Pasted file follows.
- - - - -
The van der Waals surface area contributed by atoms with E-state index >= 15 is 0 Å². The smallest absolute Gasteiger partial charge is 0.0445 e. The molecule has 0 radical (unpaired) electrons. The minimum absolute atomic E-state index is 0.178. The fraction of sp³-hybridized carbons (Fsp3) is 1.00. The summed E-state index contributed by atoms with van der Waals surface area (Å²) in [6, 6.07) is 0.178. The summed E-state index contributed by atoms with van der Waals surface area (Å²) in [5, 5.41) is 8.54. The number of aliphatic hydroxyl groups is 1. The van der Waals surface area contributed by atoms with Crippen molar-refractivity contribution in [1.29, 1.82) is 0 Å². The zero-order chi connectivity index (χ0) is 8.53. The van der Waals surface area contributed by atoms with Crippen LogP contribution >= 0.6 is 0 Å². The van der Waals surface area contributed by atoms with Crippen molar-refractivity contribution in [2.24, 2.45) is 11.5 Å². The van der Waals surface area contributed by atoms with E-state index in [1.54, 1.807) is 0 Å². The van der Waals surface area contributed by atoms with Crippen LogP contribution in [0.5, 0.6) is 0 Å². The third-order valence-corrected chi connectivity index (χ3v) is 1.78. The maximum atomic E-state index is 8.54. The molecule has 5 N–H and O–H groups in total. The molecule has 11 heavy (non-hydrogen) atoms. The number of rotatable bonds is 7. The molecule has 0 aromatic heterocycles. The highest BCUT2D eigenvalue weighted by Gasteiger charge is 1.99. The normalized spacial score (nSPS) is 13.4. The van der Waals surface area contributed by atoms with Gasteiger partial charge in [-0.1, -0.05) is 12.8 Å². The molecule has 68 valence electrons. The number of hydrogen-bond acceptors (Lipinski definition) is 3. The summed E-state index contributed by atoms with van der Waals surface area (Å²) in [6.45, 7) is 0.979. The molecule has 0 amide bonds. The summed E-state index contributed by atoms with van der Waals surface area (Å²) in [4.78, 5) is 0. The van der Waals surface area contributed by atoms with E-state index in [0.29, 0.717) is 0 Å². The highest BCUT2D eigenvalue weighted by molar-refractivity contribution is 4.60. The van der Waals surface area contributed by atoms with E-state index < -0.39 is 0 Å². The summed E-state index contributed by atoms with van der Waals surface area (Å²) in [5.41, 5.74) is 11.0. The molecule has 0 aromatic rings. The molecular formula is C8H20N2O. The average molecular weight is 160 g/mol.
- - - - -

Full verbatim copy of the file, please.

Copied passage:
The van der Waals surface area contributed by atoms with E-state index >= 15 is 0 Å². The smallest absolute Gasteiger partial charge is 0.0445 e. The molecule has 0 radical (unpaired) electrons. The minimum absolute atomic E-state index is 0.178. The fraction of sp³-hybridized carbons (Fsp3) is 1.00. The summed E-state index contributed by atoms with van der Waals surface area (Å²) in [6, 6.07) is 0.178. The summed E-state index contributed by atoms with van der Waals surface area (Å²) in [5, 5.41) is 8.54. The number of aliphatic hydroxyl groups is 1. The van der Waals surface area contributed by atoms with Crippen molar-refractivity contribution in [1.29, 1.82) is 0 Å². The zero-order chi connectivity index (χ0) is 8.53. The van der Waals surface area contributed by atoms with Crippen LogP contribution >= 0.6 is 0 Å². The van der Waals surface area contributed by atoms with Crippen molar-refractivity contribution in [2.24, 2.45) is 11.5 Å². The van der Waals surface area contributed by atoms with E-state index in [1.54, 1.807) is 0 Å². The van der Waals surface area contributed by atoms with Crippen LogP contribution in [0.5, 0.6) is 0 Å². The third-order valence-corrected chi connectivity index (χ3v) is 1.78. The maximum atomic E-state index is 8.54. The molecule has 5 N–H and O–H groups in total. The molecule has 11 heavy (non-hydrogen) atoms. The number of rotatable bonds is 7. The molecule has 0 aromatic heterocycles. The highest BCUT2D eigenvalue weighted by Gasteiger charge is 1.99. The normalized spacial score (nSPS) is 13.4. The van der Waals surface area contributed by atoms with Gasteiger partial charge in [-0.1, -0.05) is 12.8 Å². The molecule has 68 valence electrons. The number of hydrogen-bond acceptors (Lipinski definition) is 3. The summed E-state index contributed by atoms with van der Waals surface area (Å²) in [6.45, 7) is 0.979. The molecule has 0 amide bonds. The summed E-state index contributed by atoms with van der Waals surface area (Å²) in [4.78, 5) is 0. The van der Waals surface area contributed by atoms with E-state index in [0.29, 0.717) is 0 Å². The highest BCUT2D eigenvalue weighted by molar-refractivity contribution is 4.60. The van der Waals surface area contributed by atoms with E-state index < -0.39 is 0 Å². The summed E-state index contributed by atoms with van der Waals surface area (Å²) in [5.41, 5.74) is 11.0. The molecule has 0 aromatic rings. The molecular formula is C8H20N2O. The average molecular weight is 160 g/mol.